This marks my first steps in a venture through Indian teas. I’ll be exploring black, green, oolong, and chai teas. Thanks to Vahdam Tea’s sampler packs, I have a pretty diverse selection of quality teas.
So, I couldn’t bring myself to follow their brewing recommendations and brew Western style. WIth only 10g to work with, I had to go gong fu – once with about 6g in 150ml gaiwan, and another with 4g in a 60ml gaiwan. Yes – full on gong fu.
I have to say – this tea was made for gong fu brewing. Not only did both of my sessions yield substantially different results, but the heavily-leafed version (4g/60ml) was extraordinarily dynamic and revealed new facets with just the slightest changes in brewing parameters. It was simply a FUN tea to brew. (As a side note – the 6g/150ml version had more grape leaf flavors, while the 4g/60ml version had some almond, yeast roll, and pollen. Both had rich and syrupy finishes).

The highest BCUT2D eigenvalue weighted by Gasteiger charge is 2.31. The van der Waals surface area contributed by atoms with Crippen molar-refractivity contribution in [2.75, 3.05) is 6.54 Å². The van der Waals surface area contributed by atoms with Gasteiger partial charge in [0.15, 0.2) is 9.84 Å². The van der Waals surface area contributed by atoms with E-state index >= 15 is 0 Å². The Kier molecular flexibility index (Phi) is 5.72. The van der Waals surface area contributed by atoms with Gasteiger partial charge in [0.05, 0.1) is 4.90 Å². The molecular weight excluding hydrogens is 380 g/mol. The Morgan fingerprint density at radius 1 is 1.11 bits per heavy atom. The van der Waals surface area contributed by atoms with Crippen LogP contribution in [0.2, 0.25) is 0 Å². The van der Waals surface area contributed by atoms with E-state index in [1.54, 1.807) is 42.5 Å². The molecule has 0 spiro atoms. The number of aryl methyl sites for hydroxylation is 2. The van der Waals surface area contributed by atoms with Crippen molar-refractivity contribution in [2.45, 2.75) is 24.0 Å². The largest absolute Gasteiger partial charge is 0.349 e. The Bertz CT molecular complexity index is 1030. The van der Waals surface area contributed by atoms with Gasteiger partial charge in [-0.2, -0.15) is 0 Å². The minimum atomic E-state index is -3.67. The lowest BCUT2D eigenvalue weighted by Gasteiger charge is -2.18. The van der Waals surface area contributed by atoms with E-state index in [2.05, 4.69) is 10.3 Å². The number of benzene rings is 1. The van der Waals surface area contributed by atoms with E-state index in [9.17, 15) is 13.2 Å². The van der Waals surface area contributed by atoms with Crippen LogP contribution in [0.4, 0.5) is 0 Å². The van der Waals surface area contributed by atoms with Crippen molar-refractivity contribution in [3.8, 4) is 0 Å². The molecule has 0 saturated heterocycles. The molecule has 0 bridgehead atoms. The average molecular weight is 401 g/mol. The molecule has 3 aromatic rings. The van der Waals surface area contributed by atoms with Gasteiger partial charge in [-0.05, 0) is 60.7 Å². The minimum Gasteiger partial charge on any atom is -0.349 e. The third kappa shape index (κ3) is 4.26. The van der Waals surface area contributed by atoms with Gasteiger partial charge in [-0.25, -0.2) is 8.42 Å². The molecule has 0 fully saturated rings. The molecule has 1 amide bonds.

The flavors ranged from fruity to vegetal, from floral to sweet, with herbs, spices, and even baked goods making an appearance. Really fun, and on par with Taiwanese high-mountain oolongs. However, just like these oolongs, I can’t say that I would ever purchase anything more than a sample – at $38 for 100g, it is simply out of my budget for what I pay for tea. But, it is well worth adding a sample to my cart just to remind myself of the kinds of experiences that are available out there in the world of tea.
Dry leaf: primary grape leaf note. Secondary notes of light roasted nut, parsley, cilantro, and sassafras. Hints of anise. In preheated vessel – more nut flavors, buttery syrupiness.
Smell: sweet corn, light pecan, grape leaf, floral, yeast roll
Taste: arrival of grape leaf. Development of raw almond, yeast roll, pollen, and coriander seed. Finish is syrupy sweet. Aftertaste of sweet corn, parsley, and hints of sassafras.